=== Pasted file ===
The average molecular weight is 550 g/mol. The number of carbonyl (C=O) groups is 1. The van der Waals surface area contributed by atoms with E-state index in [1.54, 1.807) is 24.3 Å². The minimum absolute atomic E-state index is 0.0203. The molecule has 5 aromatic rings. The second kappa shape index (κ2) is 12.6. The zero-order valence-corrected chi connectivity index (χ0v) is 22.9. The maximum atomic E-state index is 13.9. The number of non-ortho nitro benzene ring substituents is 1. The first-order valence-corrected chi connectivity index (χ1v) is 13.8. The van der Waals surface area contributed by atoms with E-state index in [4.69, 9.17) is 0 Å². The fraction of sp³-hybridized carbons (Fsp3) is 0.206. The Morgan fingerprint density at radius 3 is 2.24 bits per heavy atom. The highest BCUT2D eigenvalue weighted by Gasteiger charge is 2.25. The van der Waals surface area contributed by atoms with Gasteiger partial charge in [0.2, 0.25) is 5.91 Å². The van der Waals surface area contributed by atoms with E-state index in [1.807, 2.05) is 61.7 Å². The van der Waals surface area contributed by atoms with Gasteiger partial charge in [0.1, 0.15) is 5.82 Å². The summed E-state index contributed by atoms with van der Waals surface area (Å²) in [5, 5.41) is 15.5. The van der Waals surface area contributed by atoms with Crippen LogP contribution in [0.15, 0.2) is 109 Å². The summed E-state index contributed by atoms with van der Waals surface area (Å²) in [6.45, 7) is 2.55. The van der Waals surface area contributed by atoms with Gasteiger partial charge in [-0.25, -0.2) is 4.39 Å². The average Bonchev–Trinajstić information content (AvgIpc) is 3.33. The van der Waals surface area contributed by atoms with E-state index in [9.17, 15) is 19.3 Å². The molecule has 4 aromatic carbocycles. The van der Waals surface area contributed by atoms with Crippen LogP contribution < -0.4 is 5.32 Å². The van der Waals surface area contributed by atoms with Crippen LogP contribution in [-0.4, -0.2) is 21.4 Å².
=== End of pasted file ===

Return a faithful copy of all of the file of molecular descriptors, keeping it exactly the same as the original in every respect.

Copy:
The average molecular weight is 550 g/mol. The number of carbonyl (C=O) groups is 1. The van der Waals surface area contributed by atoms with E-state index in [1.54, 1.807) is 24.3 Å². The minimum absolute atomic E-state index is 0.0203. The molecule has 5 aromatic rings. The second kappa shape index (κ2) is 12.6. The zero-order valence-corrected chi connectivity index (χ0v) is 22.9. The maximum atomic E-state index is 13.9. The number of non-ortho nitro benzene ring substituents is 1. The first-order valence-corrected chi connectivity index (χ1v) is 13.8. The van der Waals surface area contributed by atoms with E-state index in [4.69, 9.17) is 0 Å². The fraction of sp³-hybridized carbons (Fsp3) is 0.206. The Morgan fingerprint density at radius 3 is 2.24 bits per heavy atom. The highest BCUT2D eigenvalue weighted by Gasteiger charge is 2.25. The van der Waals surface area contributed by atoms with Gasteiger partial charge in [0.2, 0.25) is 5.91 Å². The van der Waals surface area contributed by atoms with E-state index in [1.807, 2.05) is 61.7 Å². The van der Waals surface area contributed by atoms with Gasteiger partial charge in [0.1, 0.15) is 5.82 Å². The summed E-state index contributed by atoms with van der Waals surface area (Å²) in [5, 5.41) is 15.5. The van der Waals surface area contributed by atoms with Crippen LogP contribution in [0.15, 0.2) is 109 Å². The summed E-state index contributed by atoms with van der Waals surface area (Å²) in [6.45, 7) is 2.55. The van der Waals surface area contributed by atoms with Gasteiger partial charge in [-0.25, -0.2) is 4.39 Å². The average Bonchev–Trinajstić information content (AvgIpc) is 3.33. The van der Waals surface area contributed by atoms with E-state index in [9.17, 15) is 19.3 Å². The molecule has 4 aromatic carbocycles. The van der Waals surface area contributed by atoms with Crippen LogP contribution < -0.4 is 5.32 Å². The van der Waals surface area contributed by atoms with Crippen LogP contribution in [-0.4, -0.2) is 21.4 Å².